Center in Colorado Springs, Colo.

Of Yellowman Averill, King said, "I've been coaching 45 years. I think she
will win the gold. And she will be my last athlete."

Visit Yellowman Averill's home and ignore the homemade cases holding her
trophies and medals and you get the impression she is a "regular" junior
high school kid. She enjoys art, particularly origami, and collects
Barbies, Beanie Babies, stickers and coins. She likes hanging out with
friends.

She's devoted to her Navajo heritage. She and her parents and younger
brother, Darin, visit their family in Utah regularly, and she dances Jingle
Dress and Fancy Shawl at pow wows.

"It's kind of hard to be a normal kid. I try to have another life," she
said.

But she's also an overachiever, a straight-A student who plays trumpet in
the school band, runs cross-country, sings in the chorus, serves on the
Kalles Junior High School Senate and gave the dedication speech for her new
school.

"She's really an overachiever," Averill said. "She expects a lot from
herself. An A's not good enough for her. We don't push it on her. She does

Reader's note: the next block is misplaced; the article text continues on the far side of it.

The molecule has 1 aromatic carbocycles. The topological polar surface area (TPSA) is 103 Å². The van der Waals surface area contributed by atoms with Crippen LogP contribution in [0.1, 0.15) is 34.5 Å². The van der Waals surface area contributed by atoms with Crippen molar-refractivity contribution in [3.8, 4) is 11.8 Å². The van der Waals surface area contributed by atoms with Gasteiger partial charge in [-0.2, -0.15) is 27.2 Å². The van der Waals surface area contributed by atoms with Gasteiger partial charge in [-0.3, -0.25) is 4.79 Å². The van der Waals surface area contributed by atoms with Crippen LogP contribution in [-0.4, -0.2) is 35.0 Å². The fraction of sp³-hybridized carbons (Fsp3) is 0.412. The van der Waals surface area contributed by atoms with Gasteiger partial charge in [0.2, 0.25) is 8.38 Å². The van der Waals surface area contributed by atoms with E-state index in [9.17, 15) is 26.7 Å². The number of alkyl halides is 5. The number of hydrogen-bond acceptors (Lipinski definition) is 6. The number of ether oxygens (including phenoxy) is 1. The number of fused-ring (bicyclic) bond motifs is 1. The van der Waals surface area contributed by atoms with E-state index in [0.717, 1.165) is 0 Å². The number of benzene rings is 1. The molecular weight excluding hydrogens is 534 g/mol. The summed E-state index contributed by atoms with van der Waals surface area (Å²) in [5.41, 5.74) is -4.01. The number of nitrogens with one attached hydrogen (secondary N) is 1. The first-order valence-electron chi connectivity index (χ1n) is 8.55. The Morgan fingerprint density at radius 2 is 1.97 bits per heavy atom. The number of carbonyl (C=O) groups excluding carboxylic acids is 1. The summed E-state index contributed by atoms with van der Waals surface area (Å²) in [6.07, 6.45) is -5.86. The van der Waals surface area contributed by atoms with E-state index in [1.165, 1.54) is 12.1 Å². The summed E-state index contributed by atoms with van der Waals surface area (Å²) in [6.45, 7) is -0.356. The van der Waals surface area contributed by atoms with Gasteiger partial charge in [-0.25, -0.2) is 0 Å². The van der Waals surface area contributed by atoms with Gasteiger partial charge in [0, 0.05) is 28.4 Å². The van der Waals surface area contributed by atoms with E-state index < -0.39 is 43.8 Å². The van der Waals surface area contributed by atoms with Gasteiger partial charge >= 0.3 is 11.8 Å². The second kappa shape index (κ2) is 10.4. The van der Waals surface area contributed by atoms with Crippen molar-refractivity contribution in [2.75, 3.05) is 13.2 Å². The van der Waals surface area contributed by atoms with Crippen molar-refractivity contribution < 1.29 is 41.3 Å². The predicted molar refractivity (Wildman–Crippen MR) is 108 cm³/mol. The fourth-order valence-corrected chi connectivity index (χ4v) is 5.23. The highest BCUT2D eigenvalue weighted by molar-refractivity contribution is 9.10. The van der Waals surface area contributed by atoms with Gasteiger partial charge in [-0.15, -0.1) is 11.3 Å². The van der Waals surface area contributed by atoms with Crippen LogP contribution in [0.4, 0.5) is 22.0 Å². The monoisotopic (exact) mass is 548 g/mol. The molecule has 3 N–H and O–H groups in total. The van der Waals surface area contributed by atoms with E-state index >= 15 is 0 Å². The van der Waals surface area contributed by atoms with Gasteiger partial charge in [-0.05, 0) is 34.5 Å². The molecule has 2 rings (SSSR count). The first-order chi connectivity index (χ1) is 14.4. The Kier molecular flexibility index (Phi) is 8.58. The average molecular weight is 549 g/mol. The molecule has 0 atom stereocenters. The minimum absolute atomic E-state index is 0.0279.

this on her own."

"It's because I'm so competitive. I guess I'm really competitive,"
Yellowman Averill said.

Yellowman Averill would ultimately like to earn a college degree in
engineering and become a civil engineer, like her father, Richard, who
works for the City of Seattle. She got an early taste of engineering in
April 1998, when she worked with her dad on a bridge project for a contest
and won third place.

But first, skating. She attended a track clinic in September at the Olympic
Training Center and will compete in local and regional races through fall.

She is raising money to visit France in March to watch the U.S. World Team
compete (she was invited by team Coach Joe Cotter, who believes Yellowman
Averill could win one of the four positions on the U.S. Junior World Team
next year).

Then she will practice for the world team tryouts, scheduled for May in
Colorado.

You can follow Yellowman Averill's career at the USA Roller Sport
Association Web site: www.usarollersports.org.

Richard Walker is a correspondent reporting from San Juan Island, Wash.
Contact him at (360) 378-6289 or irishmex2000@yahoo.com.